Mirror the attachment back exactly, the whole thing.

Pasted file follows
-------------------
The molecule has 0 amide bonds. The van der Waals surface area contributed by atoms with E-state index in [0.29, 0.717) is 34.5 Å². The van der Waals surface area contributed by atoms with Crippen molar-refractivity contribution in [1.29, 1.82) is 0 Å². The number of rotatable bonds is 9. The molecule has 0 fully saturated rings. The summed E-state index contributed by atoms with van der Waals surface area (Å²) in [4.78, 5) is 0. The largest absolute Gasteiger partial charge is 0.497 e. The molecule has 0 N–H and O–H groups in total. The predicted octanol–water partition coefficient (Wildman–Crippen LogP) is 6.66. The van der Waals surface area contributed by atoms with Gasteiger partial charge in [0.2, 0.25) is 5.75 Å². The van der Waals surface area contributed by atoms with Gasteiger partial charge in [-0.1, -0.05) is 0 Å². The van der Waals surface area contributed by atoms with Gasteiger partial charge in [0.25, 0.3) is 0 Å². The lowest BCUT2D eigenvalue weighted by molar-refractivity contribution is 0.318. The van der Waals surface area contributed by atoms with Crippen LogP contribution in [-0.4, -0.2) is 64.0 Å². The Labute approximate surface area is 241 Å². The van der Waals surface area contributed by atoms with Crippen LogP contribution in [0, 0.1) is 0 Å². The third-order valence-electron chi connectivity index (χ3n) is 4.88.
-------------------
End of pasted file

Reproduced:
The molecule has 0 amide bonds. The van der Waals surface area contributed by atoms with E-state index in [0.29, 0.717) is 34.5 Å². The van der Waals surface area contributed by atoms with Crippen molar-refractivity contribution in [1.29, 1.82) is 0 Å². The number of rotatable bonds is 9. The molecule has 0 fully saturated rings. The summed E-state index contributed by atoms with van der Waals surface area (Å²) in [4.78, 5) is 0. The largest absolute Gasteiger partial charge is 0.497 e. The molecule has 0 N–H and O–H groups in total. The predicted octanol–water partition coefficient (Wildman–Crippen LogP) is 6.66. The van der Waals surface area contributed by atoms with Gasteiger partial charge in [0.2, 0.25) is 5.75 Å². The van der Waals surface area contributed by atoms with Gasteiger partial charge in [-0.1, -0.05) is 0 Å². The van der Waals surface area contributed by atoms with Gasteiger partial charge in [0.25, 0.3) is 0 Å². The lowest BCUT2D eigenvalue weighted by molar-refractivity contribution is 0.318. The van der Waals surface area contributed by atoms with Crippen LogP contribution in [-0.4, -0.2) is 64.0 Å². The Labute approximate surface area is 241 Å². The van der Waals surface area contributed by atoms with Crippen LogP contribution in [0, 0.1) is 0 Å². The third-order valence-electron chi connectivity index (χ3n) is 4.88.